It’s been about a month since college students returned home for the summer. I’ve heard from many parents that the “honeymoon” is over. It was an adjustment when the kids left for college and now that they are back, it’s an adjustment all over again. Here are some tips for parents.
Above all, keep expectations realistic. If parents expect things to be exactly as they want, they’re going to be disappointed. Avoid the letdown with realistic expectations.
Avoid power struggles: communicate instead. For example: it’s normal and natural under the circumstances for parents to want to know the whereabouts of the people are who are living in their house; it’s also normal and natural for a returning college student to not want to check in with parents after nine months or more of freedom. The power struggles that occurred before the child went to college can re-emerge. Ideally, parents and young adults should discuss their concerns in advance and develop a plan that works for everyone — maybe an agreement that the child will check in with parents if they’ll be home after midnight, with no curfew imposed. If your child has already been at home for a month, have a family meeting to discuss what’s going well and what isn’t going well. Communicate a message of compromise, realizing that the adult child has surrendered independence in returning home and the parents need to respond with increased flexibility.
It’s OK to expect that adult kids help with chores such as driving siblings places, cooking meals, doing laundry and running errands. In addition, they should be responsible for getting a job, and unless the child is financially independent, parents should discuss with them how the money from their summer employment is going to be allocated. Remind them that if they want to be treated like adults, talking money is one thing adults do.
If established rules are violated, parents should be able to impose consequences that were agreed upon by all parties upfront. The flip side of this is that if parents should overstep agreed-upon boundaries, adult children should be able to give feedback that parents are open to hearing.
As soon as possible, parents should share scheduled commitments that involve their child’s participation — such as family get-togethers, vacations, and dentist and doctor appointments. Attempt to get buy-in by reminding them of the benefits of their participation both in family activities and self-care. Try not to get impatient if they have an attitude about some of these things. Remember: Keep realistic expectations (who really wants to go to the dentist or to see an aging aunt?).
Know that if your child has some angst about changes you’ve made in the house or his room while he was away at school that it’s to be expected. Try not to react to it. After all, they left things one way, and even if you described the changes to them over the phone, seeing is believing.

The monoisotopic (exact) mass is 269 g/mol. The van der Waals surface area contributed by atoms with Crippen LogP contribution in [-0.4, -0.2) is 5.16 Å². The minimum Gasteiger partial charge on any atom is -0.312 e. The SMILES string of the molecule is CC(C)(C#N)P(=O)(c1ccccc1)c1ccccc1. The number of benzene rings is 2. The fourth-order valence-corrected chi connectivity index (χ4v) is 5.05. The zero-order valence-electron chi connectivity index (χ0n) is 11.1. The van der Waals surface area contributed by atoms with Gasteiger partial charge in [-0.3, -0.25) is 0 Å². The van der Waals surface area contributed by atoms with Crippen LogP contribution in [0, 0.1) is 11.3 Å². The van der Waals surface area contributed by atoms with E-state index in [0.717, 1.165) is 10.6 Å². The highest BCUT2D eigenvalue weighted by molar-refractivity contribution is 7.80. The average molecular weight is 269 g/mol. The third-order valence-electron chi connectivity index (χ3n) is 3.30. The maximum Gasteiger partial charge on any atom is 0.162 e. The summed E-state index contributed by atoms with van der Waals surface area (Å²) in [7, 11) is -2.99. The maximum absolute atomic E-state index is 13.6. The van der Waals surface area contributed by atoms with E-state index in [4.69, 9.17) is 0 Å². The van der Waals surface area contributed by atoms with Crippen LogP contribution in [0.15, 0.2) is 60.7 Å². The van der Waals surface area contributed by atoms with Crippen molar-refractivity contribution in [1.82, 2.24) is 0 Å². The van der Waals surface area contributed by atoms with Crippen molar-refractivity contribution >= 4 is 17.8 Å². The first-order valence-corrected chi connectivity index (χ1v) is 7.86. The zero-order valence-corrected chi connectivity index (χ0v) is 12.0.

Try not to react outwardly to changes in appearance, such as the new tattoo or the extra 10 pounds. They’re home and healthy, that’s good enough.
Insist on weekly family meetings and dinners together at least once (preferably twice) weekly, and let kids know beforehand when they’re going to occur. Remind them that you are not treating them differently from anyone else who visits your home—in fact, when Uncle Joe lived with you for a month a couple of years ago, you expected the same from him. The message is that your house is not a hotel to anyone.
Be flexible regarding lifestyle. For example, if your child is used to sleeping in when he’s away at school, allow this in the initial transition phase with an understanding that by week three, they will be on a schedule that allows for their responsibilities to be met.
Show them that you want them home by cooking their favorite meals, taking them to their favorite restaurants, having them invite their friends over, embracing their culture through texting, and knowing about their social media sites such as Facebook, Twitter, Tumblr, etc.
Stay away from judging their behaviors that don’t directly impact you. In general, their friends, their choices and their pursuits are not up for you to comment on. Brain development continues to occur until a person’s mid- to late-20s. The choices they make are part of growing up.
Enjoy their new adult status. Talk to them like a peer and share concerns about their younger siblings. Remind them with praise that they’re role models now. Bond through discussions about your own college years. Debate current events and be open to their opinions.
Remind yourself of how much you changed during the ages from 19 to 29 and, when needed, get support from spouse, family, and friends.
Dr. Kate Roberts is a psychologist and parent coach on the North Shore. Questions can be directed to www.drkateroberts.com, www.twitter.com/DrKateParenting, www.facebook.com/Dr.KateRoberts or www.pinterest.com/DrKateParenting.